builder.Services.AddControllersWithViews();

builder.Services.AddExceptionHandler
<FormatExceptionHandler>();
builder.Services.AddExceptionHandler
<DivideByZeroExceptionHandler>();
builder.Services.AddProblemDetails();

var app = builder.Build();

We used AddExceptionHandler() method to register our exception handler implementations. The AddExceptionHandler() registers the exception handlers in Singleton mode. And they are called in the order you register them here. In this case FormatExceptionHandler will be called first and then DivideByZeroExceptionHandler (if exception isn't handled by FormatExceptionHandler). The AddProblemDetails() registers Problem Details services that are required by the exception handler middleware (more on that later in this article).

Then wire the Exception Handler middleware in the HTTP pipeline as shown below:

app.UseStatusCodePages();

app.UseExceptionHandler();

app.UseHttpsRedirection();
app.UseStaticFiles();    

You use UseExceptionHandler() to wire the middleware.

So far so good. Now it's time to run and check the behavior of our exception handlers.

First set variable a and b to 100 and 10 respectively. Run the application to ensure that there is no error and hence no exception handler gets called.

Then set variable a to "abcd" so that our code will throw FormatException. When you run the application you will find that FormatExceptionHandler gets called and the browser shows this message:

Note that since FormatExceptionHandler returned true indicating the error was handled, DivideByZeroExceptionHandler wasn't called.

Now set variable a back to 100 and set the other variable to 0. This will throw DivideByZeroException and the browser will show this :

Recollect that FormatExceptionHandler is registered first in the Program.cs and hence it was called first. It returns false because it is not supposed to handle DivideByZeroException. Therefore, control goes to the second exception handler DivideByZeroExceptionHandler and it sets the error message as shown in the figure.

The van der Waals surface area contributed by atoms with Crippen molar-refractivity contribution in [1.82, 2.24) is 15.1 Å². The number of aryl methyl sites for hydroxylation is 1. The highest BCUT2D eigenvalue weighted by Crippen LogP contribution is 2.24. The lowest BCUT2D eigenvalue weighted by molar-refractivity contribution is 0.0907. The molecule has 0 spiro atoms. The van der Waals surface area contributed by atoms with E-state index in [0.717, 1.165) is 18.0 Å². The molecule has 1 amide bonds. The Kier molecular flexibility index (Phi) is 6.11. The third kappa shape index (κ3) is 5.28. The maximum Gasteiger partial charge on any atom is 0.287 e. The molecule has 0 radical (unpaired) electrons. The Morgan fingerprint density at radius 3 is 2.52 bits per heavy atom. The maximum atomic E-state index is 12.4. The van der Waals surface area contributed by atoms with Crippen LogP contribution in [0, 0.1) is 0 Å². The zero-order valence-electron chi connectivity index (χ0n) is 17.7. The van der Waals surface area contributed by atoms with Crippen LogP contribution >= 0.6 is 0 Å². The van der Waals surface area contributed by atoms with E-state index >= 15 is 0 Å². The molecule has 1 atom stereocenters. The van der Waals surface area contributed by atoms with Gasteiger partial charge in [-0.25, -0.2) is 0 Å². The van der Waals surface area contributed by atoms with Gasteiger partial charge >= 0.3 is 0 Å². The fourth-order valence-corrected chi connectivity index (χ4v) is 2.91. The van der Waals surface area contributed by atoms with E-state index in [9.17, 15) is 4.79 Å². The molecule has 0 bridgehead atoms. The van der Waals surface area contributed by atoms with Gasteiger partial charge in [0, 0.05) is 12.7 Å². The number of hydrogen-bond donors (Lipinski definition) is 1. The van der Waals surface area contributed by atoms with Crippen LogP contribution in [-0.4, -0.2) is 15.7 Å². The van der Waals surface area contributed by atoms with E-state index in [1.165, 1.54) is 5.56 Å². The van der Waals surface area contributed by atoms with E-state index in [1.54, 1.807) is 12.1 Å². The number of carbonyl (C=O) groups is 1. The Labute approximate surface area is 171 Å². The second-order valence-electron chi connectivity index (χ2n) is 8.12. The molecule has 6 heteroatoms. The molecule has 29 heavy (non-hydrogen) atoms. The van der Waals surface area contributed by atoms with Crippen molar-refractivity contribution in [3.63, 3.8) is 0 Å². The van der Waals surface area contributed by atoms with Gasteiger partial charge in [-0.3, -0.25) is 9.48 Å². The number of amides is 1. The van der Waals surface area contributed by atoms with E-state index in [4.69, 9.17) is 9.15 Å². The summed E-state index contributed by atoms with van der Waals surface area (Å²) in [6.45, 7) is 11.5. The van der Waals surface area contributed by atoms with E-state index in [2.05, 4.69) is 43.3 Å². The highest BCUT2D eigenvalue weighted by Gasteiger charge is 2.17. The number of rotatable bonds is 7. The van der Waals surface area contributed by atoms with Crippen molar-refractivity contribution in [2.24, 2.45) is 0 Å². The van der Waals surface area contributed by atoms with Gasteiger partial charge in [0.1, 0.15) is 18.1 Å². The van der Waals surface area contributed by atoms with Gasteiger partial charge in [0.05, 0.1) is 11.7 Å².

In the preceding example we sent HTML response to the client because our client was a browser. What if we are creating Web API / minimal API projects? It is recommended that you return the error information to the client using a standard way -- ProblemDetails object. ProblemDetails class is available in the Microsoft.AspNetCore.Mvc namespace.

We will now modify our exception handlers to return a ProblemDetails object rather than HTML markup.

Modify the TryHandleAsync() implementation of FormatExceptionHandler as shown below:

public async ValueTask<bool> TryHandleAsync(
    HttpContext httpContext, 
    Exception exception, 
    CancellationToken cancellationToken)
{
    if(exception is FormatException)
    {
        var problemDetails = new ProblemDetails
        {
            Status = 
            StatusCodes.Status500InternalServerError,
            Title = "Invalid number(s)",
            Detail = exception.Message
        };
        await httpContext.Response.WriteAsJsonAsync
        (problemDetails, cancellationToken);
        return true;
    }
    else
    {
        return false;
    }
}

This time we return the error information by creating a ProblemDetails object. We set the Status, Title, and Detail properties. The ProblemDetails object is written to the response stream as JSON. This is done using WriteAsJsonAsync() method. In a more real world situation you won't expose the actual error message to the client due to security risks. Here we are doing it just for our testing purpose.

On the same lines, change the DivideByZeroExceptionHandler as shown below:

public async ValueTask<bool> TryHandleAsync(
    HttpContext httpContext, 
    Exception exception, 
    CancellationToken cancellationToken)
{
    if(exception is DivideByZeroException)
    {
        var problemDetails = new ProblemDetails
        {
            Status = 
            StatusCodes.Status500InternalServerError,
            Title = "Can't divide by 0",
            Detail = exception.Message
        };
        await httpContext.Response.WriteAsJsonAsync
        (problemDetails, cancellationToken);
        return true;
    }
    else
    {
        return false;
    }
}

If you run the application with FormatException you will see this in the browser:

And if you attempt DivideByZeroException then you will get this:

To summarize, IExceptionHandler provides a centralized way to deal with unknown and unanticipated server side errors. Using IExceptionHandler you can write global exception handler that traps global unhandled errors in your web apps and APIs. You can read more details about IExceptionHandler in the official documentation available here.

That's it for now! Keep coding!!


Bipin Joshi is an independent software consultant and trainer by profession specializing in Microsoft web development technologies. Having embraced the Yoga way of life he is also a meditation teacher and spiritual guide to his students. He is a prolific author and writes regularly about software development and yoga on his websites. He is programming, meditating, writing, and teaching for over 27 years. To know more about his ASP.NET online courses go here. More details about his Ajapa Japa and Shambhavi Mudra online course are available here.

Posted On : 20 May 2024